I think you're trading. I think it'd be convenient to have more seats, and it'd be convenient to have more concession space, but you're giving up the convenience of having the short walks from the parking to the gates through the terminal. There are conveniences that we are going to be giving up...
...I've heard a lot of people say they love our Airport. Our Airport is a very good airport and...we've made more efficient use of the space...
[Airport management's recommended expansion sizes] so far have been based on what have been described as "industry standards"...Well you know what, industry standards are suggested guidelines to follow.
And if we followed "industry standards" there'd be no Belmont Shore. There'd be no Colorado Blvd. in Pasadena or the Santa Monica Main Street. The "industry standard" would say with that number of shops you would need twice, three times as much parking, the streets would have to be four lanes instead of two lanes...You know what, they created a very pedestrian friendly, attractive shopping destination...[I]f you listen to the planners, it would be upside down; it should be a failure, Belmont Shore should be a failure, Colorado [Blvd. in Pasadena] should be a failure, the Gas Lamp [District] in San Diego should be a failure.
And you know what happened, people looked at that and they saw that actually if you deviate from these "industry standards" you might actually improve on them, and now cities are using those as an examples of what they want they want to do...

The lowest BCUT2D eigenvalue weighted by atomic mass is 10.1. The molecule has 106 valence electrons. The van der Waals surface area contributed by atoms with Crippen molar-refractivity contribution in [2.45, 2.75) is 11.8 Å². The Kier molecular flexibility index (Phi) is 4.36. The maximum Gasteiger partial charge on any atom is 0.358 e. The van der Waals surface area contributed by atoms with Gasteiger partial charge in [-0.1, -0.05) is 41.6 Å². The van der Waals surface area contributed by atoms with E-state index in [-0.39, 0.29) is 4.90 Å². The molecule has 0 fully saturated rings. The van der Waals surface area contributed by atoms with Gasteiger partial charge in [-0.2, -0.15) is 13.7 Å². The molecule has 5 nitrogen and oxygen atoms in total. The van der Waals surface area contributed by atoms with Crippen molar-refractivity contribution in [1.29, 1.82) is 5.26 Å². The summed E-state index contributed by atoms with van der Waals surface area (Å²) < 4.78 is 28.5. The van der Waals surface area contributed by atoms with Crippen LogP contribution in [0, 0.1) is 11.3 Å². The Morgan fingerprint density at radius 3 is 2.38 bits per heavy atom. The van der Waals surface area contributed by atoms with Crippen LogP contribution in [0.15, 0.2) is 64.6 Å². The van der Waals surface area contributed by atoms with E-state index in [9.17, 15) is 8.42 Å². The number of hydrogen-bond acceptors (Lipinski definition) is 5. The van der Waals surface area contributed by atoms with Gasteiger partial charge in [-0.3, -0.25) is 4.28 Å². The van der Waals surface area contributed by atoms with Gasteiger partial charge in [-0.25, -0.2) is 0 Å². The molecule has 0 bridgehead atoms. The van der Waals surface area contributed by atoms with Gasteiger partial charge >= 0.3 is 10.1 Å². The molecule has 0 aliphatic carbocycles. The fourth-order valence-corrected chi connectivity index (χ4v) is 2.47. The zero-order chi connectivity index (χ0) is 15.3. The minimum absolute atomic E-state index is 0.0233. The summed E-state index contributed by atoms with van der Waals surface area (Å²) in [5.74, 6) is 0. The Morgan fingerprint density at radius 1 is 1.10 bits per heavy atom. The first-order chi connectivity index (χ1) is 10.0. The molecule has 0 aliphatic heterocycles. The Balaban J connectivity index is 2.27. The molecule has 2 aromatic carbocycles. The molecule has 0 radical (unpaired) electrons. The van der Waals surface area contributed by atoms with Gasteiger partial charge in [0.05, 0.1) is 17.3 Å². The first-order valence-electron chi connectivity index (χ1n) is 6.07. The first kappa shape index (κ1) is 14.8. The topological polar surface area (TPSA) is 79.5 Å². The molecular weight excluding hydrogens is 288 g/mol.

Commissioner Haubert urged approaching expansion of the Airport's permanent in a strategic manner that would help protect and defend LB's Airport noise ordinance:
...If our fundamental concern is retaining [our local control] I think we have to take strategic steps to make sure that we retain that control. And I don't think there's been any analysis here on the line of strategic planning.
What can we do to put ourselves in a better position?...I do know [that in the future] there's going to be incredible pressure on us...I think we need to get our ducks in order and I think we need to move forward...
...I know this is going to upset a lot of my neighbors and a lot of my friends, I don't think you can just stop at the need and just ignore the wants, because I do think we want to talk about the things that would make Long Beach Airport bigger...This is about convenience. I want to make this Airport more convenient. And that means we are going to have to someday expand the size of this terminal. We are going to have to make the holdrooms bigger. We are going to have to make the baggage claims bigger. We are going to have to go in that direction.